This cover is unique, for to date it is the only one that is actually a photograph, albeit one of Oliver’s artwork. Relating to an article about 3-D games, the picture’s theme was taken from the newly released film Raiders Of The Lost Ark. ‘Indie’ is seen threatening a statue bearing a Spectrum, ravaged to form the characters 3D. The foreground and background were also painted artwork, but when the three layers were set up one behind the other rather like a cardboard stage set, the soft focus created a three-dimensional effect.
CRASH was rapidly expanding, both in scope and in the people who worked for it, at least on a casual basis. As Kean, Frey and Western fiddled around in the ‘studio’ (in reality Roger’s bedroom) setting up the various bits and pieces for the cover shot and getting the lighting and focus just right, downstairs another mail-order-buying youngster tried his hand at writing a test review (of Rabbit’s dreadful Deathstar, if my memory serves). He was 13-year-old Robin Candy, who, to his eternal embarrassment, appeared in a photograph sitting cross-legged on a Spectrum wearing a CRASH T-shirt as part of the Hotline spread.
Roger reckoned the test was satisfactory, and Robin joined the reviewing team along with Matthew Uffindell, Chris Passey and one or two other Ludlow locals.
Three other newcomers made their first appearance, Signpost in the Adventure Trail, Ultimate’s enduring Lunar Jetman comic strip drawn by John Richardson, and at the end of the Playing Tips, my Hall Of Slime, which lasted up until recently when I thought it had finally had its day. Nearly every other magazine ran high-score tables for readers, usually called Hall Of Fame or Roll Of Honour. When asked to do the same in CRASH I thought it would be boring to repeat the formula, and since none of the scores printed elsewhere seemed to be checked out for truthfulness (and how can you all too often?), and the whole high-scoring ethos seemed reminiscent of ‘creeping’ at school, I opted for the Hall Of Slime — a special home for high-scoring creepie-crawlies. It worked a treat!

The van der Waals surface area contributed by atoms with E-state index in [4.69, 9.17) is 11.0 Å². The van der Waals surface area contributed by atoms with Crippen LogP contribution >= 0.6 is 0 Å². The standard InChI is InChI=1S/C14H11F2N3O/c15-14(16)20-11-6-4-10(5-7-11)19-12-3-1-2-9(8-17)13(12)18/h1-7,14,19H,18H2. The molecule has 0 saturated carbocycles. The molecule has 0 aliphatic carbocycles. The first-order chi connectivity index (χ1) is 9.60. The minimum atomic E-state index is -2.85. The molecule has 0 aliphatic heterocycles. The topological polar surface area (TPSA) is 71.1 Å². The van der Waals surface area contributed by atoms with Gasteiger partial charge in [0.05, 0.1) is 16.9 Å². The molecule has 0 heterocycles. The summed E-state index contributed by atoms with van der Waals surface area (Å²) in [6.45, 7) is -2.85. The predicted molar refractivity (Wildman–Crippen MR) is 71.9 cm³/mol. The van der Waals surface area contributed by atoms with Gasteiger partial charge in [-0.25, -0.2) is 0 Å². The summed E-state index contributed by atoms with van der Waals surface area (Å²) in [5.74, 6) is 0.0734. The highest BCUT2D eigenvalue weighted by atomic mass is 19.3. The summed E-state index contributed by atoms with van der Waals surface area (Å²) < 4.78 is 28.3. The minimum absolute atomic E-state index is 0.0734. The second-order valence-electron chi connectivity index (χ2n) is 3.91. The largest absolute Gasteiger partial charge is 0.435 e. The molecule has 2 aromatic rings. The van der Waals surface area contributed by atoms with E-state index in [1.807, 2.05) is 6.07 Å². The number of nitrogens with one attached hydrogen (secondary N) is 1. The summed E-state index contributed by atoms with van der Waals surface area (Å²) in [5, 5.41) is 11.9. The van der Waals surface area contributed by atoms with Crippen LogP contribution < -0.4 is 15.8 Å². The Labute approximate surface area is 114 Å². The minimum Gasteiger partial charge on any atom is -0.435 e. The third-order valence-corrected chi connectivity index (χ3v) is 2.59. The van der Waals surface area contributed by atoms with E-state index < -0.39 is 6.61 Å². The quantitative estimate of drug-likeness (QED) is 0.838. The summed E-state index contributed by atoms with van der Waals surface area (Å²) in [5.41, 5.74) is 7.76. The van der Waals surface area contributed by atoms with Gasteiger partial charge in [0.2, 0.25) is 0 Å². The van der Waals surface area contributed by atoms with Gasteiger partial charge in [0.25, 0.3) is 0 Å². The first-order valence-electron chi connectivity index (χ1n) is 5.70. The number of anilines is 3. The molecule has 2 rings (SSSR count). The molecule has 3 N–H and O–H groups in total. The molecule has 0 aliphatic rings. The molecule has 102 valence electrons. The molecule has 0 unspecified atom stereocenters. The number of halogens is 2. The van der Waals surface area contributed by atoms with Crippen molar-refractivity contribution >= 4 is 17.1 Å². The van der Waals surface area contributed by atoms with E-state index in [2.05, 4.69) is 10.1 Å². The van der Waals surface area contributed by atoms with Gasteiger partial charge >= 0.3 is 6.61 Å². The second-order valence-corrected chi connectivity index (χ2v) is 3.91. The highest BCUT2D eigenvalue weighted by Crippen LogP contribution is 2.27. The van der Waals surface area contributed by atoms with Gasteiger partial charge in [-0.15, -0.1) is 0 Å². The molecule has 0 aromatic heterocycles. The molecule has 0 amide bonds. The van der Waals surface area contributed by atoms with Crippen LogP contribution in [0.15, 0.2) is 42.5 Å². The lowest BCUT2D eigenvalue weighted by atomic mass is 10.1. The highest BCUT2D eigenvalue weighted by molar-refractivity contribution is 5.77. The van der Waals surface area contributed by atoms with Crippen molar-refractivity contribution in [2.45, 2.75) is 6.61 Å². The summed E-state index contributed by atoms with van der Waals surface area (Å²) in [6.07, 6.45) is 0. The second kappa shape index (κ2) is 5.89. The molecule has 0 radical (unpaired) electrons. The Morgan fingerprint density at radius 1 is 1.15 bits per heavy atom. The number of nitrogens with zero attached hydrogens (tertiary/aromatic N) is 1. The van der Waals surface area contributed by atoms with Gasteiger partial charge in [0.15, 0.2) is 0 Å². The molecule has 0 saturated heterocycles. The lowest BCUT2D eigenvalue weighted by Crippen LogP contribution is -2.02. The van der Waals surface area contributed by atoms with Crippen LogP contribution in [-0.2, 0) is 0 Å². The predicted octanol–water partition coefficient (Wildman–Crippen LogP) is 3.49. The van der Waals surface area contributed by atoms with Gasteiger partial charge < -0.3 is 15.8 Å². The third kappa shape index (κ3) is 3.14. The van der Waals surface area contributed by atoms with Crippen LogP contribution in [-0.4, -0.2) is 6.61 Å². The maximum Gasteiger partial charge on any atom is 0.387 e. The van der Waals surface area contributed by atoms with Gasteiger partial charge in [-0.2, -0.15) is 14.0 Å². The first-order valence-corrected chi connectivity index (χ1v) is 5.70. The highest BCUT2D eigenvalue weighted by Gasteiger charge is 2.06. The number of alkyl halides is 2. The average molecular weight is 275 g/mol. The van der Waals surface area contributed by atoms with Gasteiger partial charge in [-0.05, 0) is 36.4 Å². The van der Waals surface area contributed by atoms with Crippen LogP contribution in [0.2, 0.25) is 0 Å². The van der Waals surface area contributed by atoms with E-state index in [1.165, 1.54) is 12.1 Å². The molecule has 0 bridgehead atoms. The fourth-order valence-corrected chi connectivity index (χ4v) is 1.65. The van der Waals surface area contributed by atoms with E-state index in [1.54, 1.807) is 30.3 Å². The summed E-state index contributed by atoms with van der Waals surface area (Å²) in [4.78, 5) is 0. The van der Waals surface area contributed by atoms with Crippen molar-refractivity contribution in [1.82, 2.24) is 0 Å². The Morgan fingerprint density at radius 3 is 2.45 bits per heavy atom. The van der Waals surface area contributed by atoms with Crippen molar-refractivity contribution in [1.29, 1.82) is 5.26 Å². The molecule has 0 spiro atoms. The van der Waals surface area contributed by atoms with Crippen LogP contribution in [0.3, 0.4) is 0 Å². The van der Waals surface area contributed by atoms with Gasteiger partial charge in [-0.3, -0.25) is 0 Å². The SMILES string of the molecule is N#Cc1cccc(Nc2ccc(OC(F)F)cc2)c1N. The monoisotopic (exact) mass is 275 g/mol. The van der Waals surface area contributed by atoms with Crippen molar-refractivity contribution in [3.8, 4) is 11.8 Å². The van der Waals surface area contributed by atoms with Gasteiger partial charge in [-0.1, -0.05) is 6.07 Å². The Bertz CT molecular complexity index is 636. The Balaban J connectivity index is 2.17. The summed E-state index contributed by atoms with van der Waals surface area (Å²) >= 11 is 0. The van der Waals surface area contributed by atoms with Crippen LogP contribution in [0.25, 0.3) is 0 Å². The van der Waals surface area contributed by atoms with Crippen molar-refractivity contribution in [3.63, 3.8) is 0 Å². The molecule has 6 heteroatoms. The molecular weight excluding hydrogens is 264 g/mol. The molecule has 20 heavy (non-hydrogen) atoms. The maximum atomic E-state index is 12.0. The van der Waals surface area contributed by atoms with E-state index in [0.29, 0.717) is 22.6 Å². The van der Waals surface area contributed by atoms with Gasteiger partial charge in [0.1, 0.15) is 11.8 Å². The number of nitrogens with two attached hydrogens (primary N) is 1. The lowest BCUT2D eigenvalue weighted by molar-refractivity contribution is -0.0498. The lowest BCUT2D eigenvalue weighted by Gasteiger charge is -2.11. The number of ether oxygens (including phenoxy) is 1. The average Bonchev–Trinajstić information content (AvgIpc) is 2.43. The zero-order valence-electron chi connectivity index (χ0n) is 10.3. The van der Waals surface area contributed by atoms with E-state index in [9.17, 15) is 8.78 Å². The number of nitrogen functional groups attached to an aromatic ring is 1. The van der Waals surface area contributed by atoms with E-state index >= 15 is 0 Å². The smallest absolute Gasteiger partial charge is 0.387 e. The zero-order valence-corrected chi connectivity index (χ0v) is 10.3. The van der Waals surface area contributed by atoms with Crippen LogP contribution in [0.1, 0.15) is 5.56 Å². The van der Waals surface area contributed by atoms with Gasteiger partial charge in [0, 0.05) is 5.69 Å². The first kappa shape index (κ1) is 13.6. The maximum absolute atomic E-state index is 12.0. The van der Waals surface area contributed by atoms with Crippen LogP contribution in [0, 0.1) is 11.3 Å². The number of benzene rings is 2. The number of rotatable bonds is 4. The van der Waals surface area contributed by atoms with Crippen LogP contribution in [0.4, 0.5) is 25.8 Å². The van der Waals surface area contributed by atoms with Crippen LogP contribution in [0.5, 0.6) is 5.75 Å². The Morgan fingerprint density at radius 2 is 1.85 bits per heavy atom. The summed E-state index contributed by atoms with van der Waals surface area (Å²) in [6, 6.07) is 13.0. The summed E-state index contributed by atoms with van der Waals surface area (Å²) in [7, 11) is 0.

The centre spread saw our first ever colour map, part one of the Atic Atac plan, done with the help of competition entries. But the amazing feature of this issue was the mammoth article Roger prepared on 3-D games to date. 14 pages long, it examined the nature of 3-D perspective and then showed how each form had been implemented on the Spectrum through some 60 games. Once again, in many respects it was a ‘first’; no other entertainment computer magazine had ever attempted such an exhaustive, or long, feature before. And it went against the traditionalist grain — publications aimed at a teenage market were supposed to present short, snappy articles in recognition of the short attention span of young people. It was an outmoded concept CRASH threw away, we all believed our readers capable of reading long, detailed and intelligent pieces (even when we were often forced to listen to some surprisingly fluent obscenities on the Hotline answering machine!).
Despite the onset of the summer months, software was holding up well. Five games were Smashed, the oddly-named Worse Things Happen At Sea from Silversoft, which was maddeningly addictive and funny, Bug Byte’s Antics, the very playable high-scoring game Moon Alert from Ocean, an adventure Smash in Level 9’s Snowball — first of the famous trilogy — and the dubiously-acclaimed Sabre Wulf from Ultimate. There’s no doubt it should have been a Smash — it’s just that it arrived so late in the month we hardly had time to play it enough, and copped out by not rating it at all!
Up until this moment, CRASH had been produced from a house, really from just two small rooms, but the company’s finances had improved sufficiently to afford proper offices. As Issue Six came towards completion, Newsfield leased three floors of a building in Ludlow. We were all looking forward to being able to stretch out a bit, to be able to write and do the artwork in less cramped quarters.